Ruth writes: I especially wanted to go to one of my favourites, the Nevruz Spring Festival at the Nile Academy. This festival is great because it has representatives from many different countries, all in one place. It was a chance to add to my collection of photos of the different cultures that we have in Toronto. I expected them all to be Turkic speaking.
I had challenged my Blog readers to identify the 17 flags in the Nevruz poster. (See Blog 450 below.) This was mainly because I couldn’t identify them myself. I decided to concentrate on the flags at this fair. The set-up at the different tables was ideal. Each of the cultures or countries had a flag on the wall behind its collection of symbols, arts and crafts. Some had sample food, either free or for sale.
The first country table visited was Mongolia. A student and a representative of the Canada-Mongolia Chamber of Commerce were there. I remembered Mongolia as a Buddhist country. What was it doing at a primarily Muslim festival? Uighurs live in the far west of Mongolia, they said. Uighurs are Muslim and Turkic speaking. I should have remembered them and the Kazaks. The Mongolians were showing a Mongolian flag, not a Uighur or Kazak flag. And Genghis Khan was there.
The Ajerbaijanis were next. Blue, red and green with a crescent moon and star. The women at the booth were charming. One of them remembered me from the year before. A little boy in a tall black hat was being tempted to take a cookie off a plate. He looked to be five and was very cute, waiting impatiently for his mother’s attention as she talked with the women at the booth. He could not resist grabbing a cookie. A plate of coloured eggs, apricots, dates, and symbolic grass was on the table too. I had seen a similar display with grass at an Iranian Newruz festival the week before. The Iranians were not at this festival.
The Albanian flag had a two-headed black bird on a red field. And for my picture, Klenida Qosja wanted to wear a beautiful white traditional dress while Blerta Gjolaj and daughter Nimet Nora kept her company.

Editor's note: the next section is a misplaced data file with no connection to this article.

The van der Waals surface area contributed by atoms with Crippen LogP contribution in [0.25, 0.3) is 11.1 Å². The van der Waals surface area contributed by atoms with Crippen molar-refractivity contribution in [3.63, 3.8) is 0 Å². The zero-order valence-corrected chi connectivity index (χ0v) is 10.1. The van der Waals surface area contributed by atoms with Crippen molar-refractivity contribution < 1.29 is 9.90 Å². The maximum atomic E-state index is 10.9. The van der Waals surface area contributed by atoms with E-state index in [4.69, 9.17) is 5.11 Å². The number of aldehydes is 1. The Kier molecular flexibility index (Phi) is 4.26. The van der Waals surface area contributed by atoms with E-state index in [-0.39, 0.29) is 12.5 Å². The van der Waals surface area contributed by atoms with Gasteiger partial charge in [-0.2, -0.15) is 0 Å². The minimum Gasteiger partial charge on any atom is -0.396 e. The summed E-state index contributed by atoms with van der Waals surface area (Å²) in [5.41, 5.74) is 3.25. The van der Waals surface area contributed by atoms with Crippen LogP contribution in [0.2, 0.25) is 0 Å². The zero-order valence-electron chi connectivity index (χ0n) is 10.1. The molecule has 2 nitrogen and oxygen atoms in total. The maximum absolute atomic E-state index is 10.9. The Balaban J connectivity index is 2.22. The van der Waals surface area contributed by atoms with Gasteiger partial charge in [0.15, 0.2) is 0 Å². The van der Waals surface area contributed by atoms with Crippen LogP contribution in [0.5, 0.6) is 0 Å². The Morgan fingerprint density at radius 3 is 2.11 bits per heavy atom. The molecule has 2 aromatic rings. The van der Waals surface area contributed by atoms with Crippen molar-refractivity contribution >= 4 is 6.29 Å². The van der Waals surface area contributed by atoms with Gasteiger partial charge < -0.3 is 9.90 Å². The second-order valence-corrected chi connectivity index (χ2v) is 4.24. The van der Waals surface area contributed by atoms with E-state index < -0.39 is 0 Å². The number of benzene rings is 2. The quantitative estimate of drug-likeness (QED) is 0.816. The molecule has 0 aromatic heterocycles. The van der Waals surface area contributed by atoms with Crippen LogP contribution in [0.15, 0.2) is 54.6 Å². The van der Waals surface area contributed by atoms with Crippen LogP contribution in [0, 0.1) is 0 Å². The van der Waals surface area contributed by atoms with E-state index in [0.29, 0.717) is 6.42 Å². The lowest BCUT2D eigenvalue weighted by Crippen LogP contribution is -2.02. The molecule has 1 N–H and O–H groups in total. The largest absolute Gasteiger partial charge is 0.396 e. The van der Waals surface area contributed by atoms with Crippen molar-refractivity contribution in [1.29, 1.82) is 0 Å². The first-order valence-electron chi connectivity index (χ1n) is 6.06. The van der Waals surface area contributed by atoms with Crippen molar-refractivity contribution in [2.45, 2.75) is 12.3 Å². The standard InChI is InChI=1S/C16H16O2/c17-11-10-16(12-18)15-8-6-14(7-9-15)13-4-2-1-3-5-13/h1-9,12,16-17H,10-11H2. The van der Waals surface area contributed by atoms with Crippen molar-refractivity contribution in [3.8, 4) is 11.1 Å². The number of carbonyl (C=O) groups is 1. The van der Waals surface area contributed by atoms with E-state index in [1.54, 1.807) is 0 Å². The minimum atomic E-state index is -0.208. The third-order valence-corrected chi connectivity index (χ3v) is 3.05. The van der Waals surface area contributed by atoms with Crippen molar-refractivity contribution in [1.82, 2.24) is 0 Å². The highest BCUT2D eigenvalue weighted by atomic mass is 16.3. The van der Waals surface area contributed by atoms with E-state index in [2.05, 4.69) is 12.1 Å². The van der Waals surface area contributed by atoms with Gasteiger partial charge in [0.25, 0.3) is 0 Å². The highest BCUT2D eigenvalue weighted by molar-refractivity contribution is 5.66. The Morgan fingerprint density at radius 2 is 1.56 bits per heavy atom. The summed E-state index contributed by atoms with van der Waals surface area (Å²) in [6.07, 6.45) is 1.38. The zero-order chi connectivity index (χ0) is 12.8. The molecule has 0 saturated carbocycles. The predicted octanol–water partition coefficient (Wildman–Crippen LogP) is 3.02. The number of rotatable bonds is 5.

The Afghan flag was black, red and green with what looked like a gold mosque in the middle. The Amin sisters were so charming, I forgot to ask about the flag.
Alie, a Crimean Tatar was wearing her flag as a cape. With cookies to sell to raise money for the Nile Academy, her exhibit made me feel hungry. And with the program on the stage starting, it was too noisy to ask her about the Russian invasion of her homeland or anything else.
The Filipinos were there because they were invited, said Ben Ferrer, Silayan Community Centre. I thought it was a nice multicultural gesture too. They have a festival similar to Nevruz, he said, but on a different date. Its flag was not on the Nevruz poster. The style of his Barong Tagalog looked new to me.
The Uzbek flag was blue, white and green with thin red stripes, 12 stars and a crescent moon. I was too intrigued by the beautiful embroidered prayer rug to ask Firuza about the significance of the 12 stars. By this time, the hall was getting very crowded and the vendors very busy selling.
The Uzbek table was next to one of several Turkish tables.
Songul Ozkan and Nuranan Tamirci were cooking flat pancakes on a grill. I couldn’t resist the smell and bought a plate. It was full of cheese and spices, and so good. The chairs were all occupied so I stood in a hallway to eat. Then I concentrated on the performances.
The little Ajerbaijani boy with the black hat and cookie was dancing on stage in a group. The steps were intricate. He was as good as the older dancers. The dance was wonderful to watch.
Then came four lively Albanian dancers in spiffy traditional costumes. It was obvious they had danced together frequently before, they were so fast and polished. It was the first Albanian dance group I’ve seen in Toronto.
A cultural group was the Iraq Turkmen. I learned later that Turkmen are the third largest ethnic group in Iraq. Their flag is different from that of Iraq.
Twenty cultural groups were on the list. I was able to photograph an Afghani man in a green robe similar to that seen in newsreels on former Afghan president Karzai. A Kazakh man was wearing a gorgeous blue robe and tall pointed hat. I have taken a lot of photos of the Tatars so I spent my time looking for other groups, but I couldn’t find any Cerkes Turks or Somalis, both of whom were on the Nevruz list.
Taking pictures is a great introduction to people. Those at this festival were happy to cooperate and all gave permission for their pictures to be published in a blog. It is indeed a very superficial relationship but it’s a beginning. I would love to have had more time to sit down quietly and leisurely with any of them for a talk, tea, coffee and cookies – but maybe there’ll be some other opportunities.
And I think I can identify some of those flags now. Maybe you can start your own collection of multicultural Toronto pictures and heritage flags. It’s a great ice-breaker.
Please let us know of your adventures in multicultural Toronto. Write us at: firstname.lastname@example.org.